“You can certainly get a lot of good downhill skiing in just by doing road runs in Thompson Pass,” Wells said. “It’s not uncommon on a good day, particularly after you get a nice shot of powder, there’ll be quite a few people out there.”
The Pass is also the setting for the Thompson Pass Extreme Downhill Race, one of the signature events in the annual Valdez Fat Bike Bash, which will be held April 2-4, 2021. Organizers with the Valdez Adventure Alliance worked with the city and community to develop health and safety plans for the bike festival and the Valdez Ice Climbing Festival, which was held in February. It was important to find a way to bring them back after they were canceled in 2020, said Executive Director Lanette Oliver.
“We’re going to make it work, and we feel very confident that we can do it very safely,” Oliver said. “Everybody involved takes it very seriously.”
Established in 2016, the Bike Bash has been scaled back a bit this year, but it will still include events for individuals, teams and kids, including events for both fat tire and standard bikes and new relay races, including a triathlon with running and kayaking legs.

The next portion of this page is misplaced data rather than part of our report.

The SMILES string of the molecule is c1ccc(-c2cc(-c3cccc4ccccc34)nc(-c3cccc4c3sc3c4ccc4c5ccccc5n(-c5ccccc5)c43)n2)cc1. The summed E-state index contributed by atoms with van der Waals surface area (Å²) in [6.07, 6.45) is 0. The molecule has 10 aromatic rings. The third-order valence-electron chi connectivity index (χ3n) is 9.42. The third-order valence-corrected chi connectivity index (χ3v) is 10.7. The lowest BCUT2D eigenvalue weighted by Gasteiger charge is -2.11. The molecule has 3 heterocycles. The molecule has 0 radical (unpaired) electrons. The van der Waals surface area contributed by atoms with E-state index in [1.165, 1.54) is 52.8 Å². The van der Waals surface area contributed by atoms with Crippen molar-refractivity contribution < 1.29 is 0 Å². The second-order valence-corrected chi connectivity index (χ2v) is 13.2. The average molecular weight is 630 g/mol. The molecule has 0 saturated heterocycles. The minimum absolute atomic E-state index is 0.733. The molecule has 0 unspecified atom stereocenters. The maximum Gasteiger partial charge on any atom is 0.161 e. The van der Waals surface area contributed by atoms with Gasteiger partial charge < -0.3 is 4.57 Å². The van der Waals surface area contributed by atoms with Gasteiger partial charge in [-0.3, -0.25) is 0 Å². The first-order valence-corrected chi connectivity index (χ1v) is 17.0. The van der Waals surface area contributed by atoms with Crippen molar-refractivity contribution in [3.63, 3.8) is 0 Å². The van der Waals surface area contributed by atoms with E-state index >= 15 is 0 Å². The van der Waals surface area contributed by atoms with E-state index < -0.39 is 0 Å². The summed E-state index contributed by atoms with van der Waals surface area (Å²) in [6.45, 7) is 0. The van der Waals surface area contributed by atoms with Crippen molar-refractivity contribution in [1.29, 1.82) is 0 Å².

“You don’t need to be a semi-pro or whatever to come out and have fun,” Oliver said. “Any weekend warrior can come in and maybe go away with a trophy.”
More ways to explore Valdez
Valdez sits on the shores of Prince William Sound, and believe it or not, boating on the Sound isn’t just a summer pursuit. It’s easy to put in a kayak, and if you have a larger boat, the launch is open year-round (just call ahead to the harbormaster to make sure there hasn’t been any heavy snowfall that needs to be cleared).